Xi Jinping told Shinzo Abe that China hoped Japan would follow a path of peaceful development and adopt prudent military and security policies.
Relations have also been hampered by what China sees as Japan’s failure to adequately acknowledge its war-time conduct.
Secretary of State John Kerry has arrived in Beijing for the annual China-US dialogue.
China’s President Xi Jinping has called for mutual respect between the two nations, saying that a confrontation with the US would be a “disaster”.
Diplomats are expected to discuss China’s currency, North Korea and tensions in the South China Sea.
The US delegation is led by John Kerry, who in his opening remarks said that the US was not seeking to “contain” China.
Xi Jinping said the two countries’ interests were now “more than ever interconnected”, with much to gain from co-operation.
US diplomats at the Beijing talks are expected to discuss China’s currency, North Korea and tensions in the South China Sea
“China-US confrontation, to the two countries and the world, would definitely be a disaster,” he said.
“We should mutually respect and treat each other equally, and respect the other’s sovereignty and territorial integrity and respect each other’s choice on the path of development.”
John Kerry, meanwhile, said the US did “not seek to contain China” and urged Beijing not to “interpret it as an overall strategy” when the US differed from China on certain issues.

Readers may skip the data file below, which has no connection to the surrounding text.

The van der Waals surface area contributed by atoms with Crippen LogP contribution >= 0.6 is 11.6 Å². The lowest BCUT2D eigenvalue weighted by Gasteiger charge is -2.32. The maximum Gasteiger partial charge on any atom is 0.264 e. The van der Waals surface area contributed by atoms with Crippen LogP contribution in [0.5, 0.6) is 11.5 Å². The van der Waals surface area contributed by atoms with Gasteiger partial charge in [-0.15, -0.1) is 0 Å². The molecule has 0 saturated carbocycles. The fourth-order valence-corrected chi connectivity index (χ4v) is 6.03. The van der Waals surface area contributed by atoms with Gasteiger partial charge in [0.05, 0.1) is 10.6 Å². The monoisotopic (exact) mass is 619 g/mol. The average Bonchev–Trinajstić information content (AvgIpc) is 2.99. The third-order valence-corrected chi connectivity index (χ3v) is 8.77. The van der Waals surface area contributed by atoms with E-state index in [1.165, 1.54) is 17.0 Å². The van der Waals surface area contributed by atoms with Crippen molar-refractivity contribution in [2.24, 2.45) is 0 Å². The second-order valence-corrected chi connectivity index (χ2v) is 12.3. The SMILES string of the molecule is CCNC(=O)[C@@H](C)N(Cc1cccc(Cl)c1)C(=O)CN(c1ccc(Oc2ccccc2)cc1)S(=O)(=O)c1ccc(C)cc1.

President Barack Obama also said in a statement that the US “welcomes the emergence of a stable, peaceful, and prosperous China”.
“We remain determined to ensure that co-operation defines the overall relationship,” he said.
US leaders have also called on China to do its part in maintaining stability in Asia.
John Kerry said the US welcomed a China that “contributes to the stability and development of the region and chooses to play a responsible role in world affairs”.
The talks come with China locked in bitter disputes with several neighbors in the region, notably Vietnam and the Philippines, over claims in the South China Sea.
In turn, the US has stepped up joint military exercises with the Philippines and its military presence there, a move over which China has raised concerns. One of the latest exercises was conducted in the South China Sea near disputed waters two weeks ago.
Increased anti-Japan rhetoric has also come from China in recent weeks, following a decision by the Japanese cabinet to reinterpret the constitution, giving the Japanese military greater latitude to fight overseas.
Both countries claim a string of islands in the East China Sea and ties are severely strained over this issue.